As I read these reflections, I largely agree with the conclusions they reach about American religion. What bothers them bothers me. What bothers my non-Christian friends bothers me too. Yet this Sunday, as I have nearly every Sunday of my life, I will wake up, get dressed, load the family in the car and go to church (And yes I’m using “church” as word meaning “a place where certain things happen.” Don’t worry, missional friends, I know the difference between “worship service” and the “church.” This is just easier for people).

Anyway. I’ll get up and go to church. And so will some of my best friends in the world, some of the best people I’ve ever known. And while everyone else is ruminating on why others or they left the church, I want you all to know why I stay. And no, it’s not because I’m a preacher.

I stay because…:

  • …over 30 years ago Godly men and women sacrificed their time, talent, and energy to teach me the scriptures. Those scriptures have and continue to anchor my life. I’d be lost without them. I’m grateful that they sowed love and honor and attention into my life. Those people thought going to church was a pretty big deal. My past teachers would strongly disagree with my current theology, but I would not be anywhere without both the light and the path they laid before me.
  • …I’ve spent more than a few Sundays in church services that stunk musically and homelitically, but God’s presence seemed to seep through the cracks of the door and settle itself on the pew next to me when I was willing and able to see it.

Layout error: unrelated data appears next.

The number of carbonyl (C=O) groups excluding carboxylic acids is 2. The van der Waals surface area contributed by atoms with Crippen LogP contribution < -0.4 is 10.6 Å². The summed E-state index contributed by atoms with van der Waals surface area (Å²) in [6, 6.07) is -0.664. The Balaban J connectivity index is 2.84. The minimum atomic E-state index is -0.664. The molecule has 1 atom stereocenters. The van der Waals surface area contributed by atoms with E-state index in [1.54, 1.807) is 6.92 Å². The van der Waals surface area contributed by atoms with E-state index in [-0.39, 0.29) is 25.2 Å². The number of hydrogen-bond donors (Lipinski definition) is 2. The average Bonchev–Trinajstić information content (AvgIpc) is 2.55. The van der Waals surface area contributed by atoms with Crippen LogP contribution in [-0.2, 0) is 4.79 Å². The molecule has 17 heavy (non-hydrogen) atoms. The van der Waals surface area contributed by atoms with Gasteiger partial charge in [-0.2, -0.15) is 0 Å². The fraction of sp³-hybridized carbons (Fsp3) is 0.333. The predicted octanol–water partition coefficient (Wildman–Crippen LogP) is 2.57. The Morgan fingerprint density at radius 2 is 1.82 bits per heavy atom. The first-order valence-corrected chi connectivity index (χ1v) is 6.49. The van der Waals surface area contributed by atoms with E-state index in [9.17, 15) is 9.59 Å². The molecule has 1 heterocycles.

• …I was taught that “church” isn’t actually a place where certain things happen, but the people of God. I don’t like thinking of myself as the kind of person who quits people.
  • …my two daughters haven’t heard all the stories of God yet. They know Jesus and Joseph and Samson and Ruth and Naomi, but they don’t know everything about Hosea and Gomer and David and Bathsheba. They can’t live rightly without knowing those stories. And the church wants to help me tell those stories.
  • …it’s so easy to blog and say things about forgiveness, reconciliation, graciousness, and the “one another” passages, but it’s impossible to do them without some “one anothers.”
  • …some days I wonder if I believe in God the way I want to believe in God. At church I’m reassured by both the Joel Osteen Christians and the Dark Night of the Soul Christians that there is something really big that we all don’t fully “get.” If we did get it we’d be neither that happy nor that sad.
  • …when I’ve gone off and done everything wrong and been a complete jackass, someone at church will hug me and tell me they love me.
  • …I’ve come to realize that no one is saved by their theology and everyone in church is significantly wrong about something. I can find a congregation that practices what I want them to practice, but I’m not arrogant enough (and that’s saying something) to assume that the way I think it is is actually the way it is.